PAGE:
By Leopoldo Alas English Version
They were three-always the same three- Rosa, Pinin and La Cordera. The meadow Samonte was a triangular patch of velvety green spread out like a carpet at the foot of the hill. Its lower angle extended as far as the railway track from Oviedo to Gijon; and a telegraph post, flying flagpole in the corner of the field, represented to Rosa and Pinin the world without- a world unknown, mysterious, and forever to be dreaded and ignored. Pinin, after seriously considering the subject as he watched from day to day this tranquil and inoffensive post, finally came to the conclusion that the telegraph post was trying its best to be simply a friendly tree, nothing more, and to give the impression that its glass cups were some strange fruit; soon he gained sufficient confidence to climb up almost to the wires. He never went as far as the cups, for they reminded him too strongly of some of the scared vessels in the church, and he was able to shake off a feeling of awe only when he had slid down again and planted his feet safely on the green sod. Rosa, less audacious but more enamored of the unknown, contented herself with sitting beneath the telegraph post for hours at a time and listening to the wind as it drew a weird metallic song from the wires and mingled it with sighs from the heart of the pine. At times these vibrations seemed to be music , and then again to Rosa they were whispers traveling along the wires from an unknown to an unknown. She had no curiosity to learn what people on opposite of the sides of the world were saying to one another. It mattered nothing to her; she only listened to the sound of its melody and mystery. La Cordera, having lived to a mature age, was more matter-of-fact than her companions. She held aloof from contact with the world and contemplated the telegraph pole from a purely an inanimate of no use except to rub against. La Codera was a cow who had seen much of life, and for hours together she lay in the meadow passing her time meditating rather the feeling enjoying the tranquility of life., the gray sky, the peaceful earth, and seeking ti improve her mind. She joined in the games of the children, whose duty it was to guard her, and had she been able, she would have smiled at the idea that Rosa and Pinin were charged with her care-she,, La Cordera!with keeping her the railway track. Just as she would be inclined to jump! Why should meddle with the railway track? It was her pleasure to graze quietly, selecting with care the choicest morsels without raising her head to look about in idle curiosity, and after that to lie down either to meditate or else to taste the delights of simply not suffering; just to exist-that was all she cared to do; other things were dangerous undertakings. Her peace of mind had only been disturbed at the inauguration of the railway, when she had become almost beside herself with terror at seeing the first train pass. She had jumped the stone wall before the neighboring field and joined the other cattle in their wild antics; and her fear had lasted for several days, recurring with more or less violence every time the engine appeared at the mouth of the tunnel. Little by little she realized that the train was harmless, a peril which always passed by, a catastrophe which threatened but did not strike. She therefore reduced her precautions and ceased to put herself on the defensive by lowering her head. Later on she gazed at the train without even getting up and ended by entirely losing her antipathy and distrust and not looking at it at all. In Rosa and Pinin the novelty of the railway produced impressions much more agreeable. In the beginning it brought excitement mixed with superstitious dead; the children danced wildly about and gave vent to loud shrieks. Then there came a kind of quiet diversions, repeated several times a day as they watched the huge iron snake glide rapidly by, with its burden of strange people. But the railway...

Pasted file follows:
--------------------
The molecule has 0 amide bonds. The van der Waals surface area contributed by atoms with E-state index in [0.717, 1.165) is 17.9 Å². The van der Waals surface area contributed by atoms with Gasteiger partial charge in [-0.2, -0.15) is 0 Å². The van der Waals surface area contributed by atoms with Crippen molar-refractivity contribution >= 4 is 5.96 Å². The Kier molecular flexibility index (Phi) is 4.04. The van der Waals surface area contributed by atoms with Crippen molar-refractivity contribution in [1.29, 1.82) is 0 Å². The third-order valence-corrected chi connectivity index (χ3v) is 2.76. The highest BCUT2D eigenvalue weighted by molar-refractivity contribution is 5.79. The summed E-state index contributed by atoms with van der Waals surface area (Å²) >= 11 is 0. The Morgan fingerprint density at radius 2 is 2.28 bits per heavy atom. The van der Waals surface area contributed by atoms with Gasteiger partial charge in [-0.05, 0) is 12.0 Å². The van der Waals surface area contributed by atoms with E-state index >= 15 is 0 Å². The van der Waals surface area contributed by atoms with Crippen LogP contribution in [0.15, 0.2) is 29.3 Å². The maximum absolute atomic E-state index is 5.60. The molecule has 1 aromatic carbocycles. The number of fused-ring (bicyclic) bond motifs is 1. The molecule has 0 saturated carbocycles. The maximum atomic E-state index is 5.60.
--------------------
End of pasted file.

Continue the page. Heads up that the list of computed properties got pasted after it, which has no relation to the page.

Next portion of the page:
Please join StudyMode to read the full document